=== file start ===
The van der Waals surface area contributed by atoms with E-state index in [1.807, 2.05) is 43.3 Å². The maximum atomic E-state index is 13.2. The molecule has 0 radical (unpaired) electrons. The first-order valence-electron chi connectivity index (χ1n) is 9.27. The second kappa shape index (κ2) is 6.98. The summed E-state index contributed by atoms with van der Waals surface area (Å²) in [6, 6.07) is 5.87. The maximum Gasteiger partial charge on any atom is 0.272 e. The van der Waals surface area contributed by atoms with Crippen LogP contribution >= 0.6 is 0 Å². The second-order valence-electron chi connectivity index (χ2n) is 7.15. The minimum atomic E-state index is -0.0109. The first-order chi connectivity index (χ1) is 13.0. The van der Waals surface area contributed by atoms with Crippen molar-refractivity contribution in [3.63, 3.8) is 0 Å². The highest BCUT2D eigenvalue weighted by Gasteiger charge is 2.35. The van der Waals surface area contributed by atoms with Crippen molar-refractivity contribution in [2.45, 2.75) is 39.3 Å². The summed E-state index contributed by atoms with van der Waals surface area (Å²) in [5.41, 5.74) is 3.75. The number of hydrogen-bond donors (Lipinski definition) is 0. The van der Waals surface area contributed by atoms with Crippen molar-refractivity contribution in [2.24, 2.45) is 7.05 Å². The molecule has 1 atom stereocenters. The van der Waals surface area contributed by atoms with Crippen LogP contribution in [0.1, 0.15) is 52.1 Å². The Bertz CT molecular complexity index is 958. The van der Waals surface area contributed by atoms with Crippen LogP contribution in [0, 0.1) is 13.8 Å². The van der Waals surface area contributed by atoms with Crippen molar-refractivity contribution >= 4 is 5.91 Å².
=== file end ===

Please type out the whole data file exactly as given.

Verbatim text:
The van der Waals surface area contributed by atoms with E-state index in [1.807, 2.05) is 43.3 Å². The maximum atomic E-state index is 13.2. The molecule has 0 radical (unpaired) electrons. The first-order valence-electron chi connectivity index (χ1n) is 9.27. The second kappa shape index (κ2) is 6.98. The summed E-state index contributed by atoms with van der Waals surface area (Å²) in [6, 6.07) is 5.87. The maximum Gasteiger partial charge on any atom is 0.272 e. The van der Waals surface area contributed by atoms with Crippen LogP contribution >= 0.6 is 0 Å². The second-order valence-electron chi connectivity index (χ2n) is 7.15. The minimum atomic E-state index is -0.0109. The first-order chi connectivity index (χ1) is 13.0. The van der Waals surface area contributed by atoms with Crippen molar-refractivity contribution in [3.63, 3.8) is 0 Å². The highest BCUT2D eigenvalue weighted by Gasteiger charge is 2.35. The van der Waals surface area contributed by atoms with Crippen molar-refractivity contribution in [2.45, 2.75) is 39.3 Å². The summed E-state index contributed by atoms with van der Waals surface area (Å²) in [5.41, 5.74) is 3.75. The number of hydrogen-bond donors (Lipinski definition) is 0. The van der Waals surface area contributed by atoms with Crippen molar-refractivity contribution in [2.24, 2.45) is 7.05 Å². The molecule has 1 atom stereocenters. The van der Waals surface area contributed by atoms with Crippen LogP contribution in [0.1, 0.15) is 52.1 Å². The Bertz CT molecular complexity index is 958. The van der Waals surface area contributed by atoms with Crippen LogP contribution in [0, 0.1) is 13.8 Å². The van der Waals surface area contributed by atoms with Crippen molar-refractivity contribution >= 4 is 5.91 Å².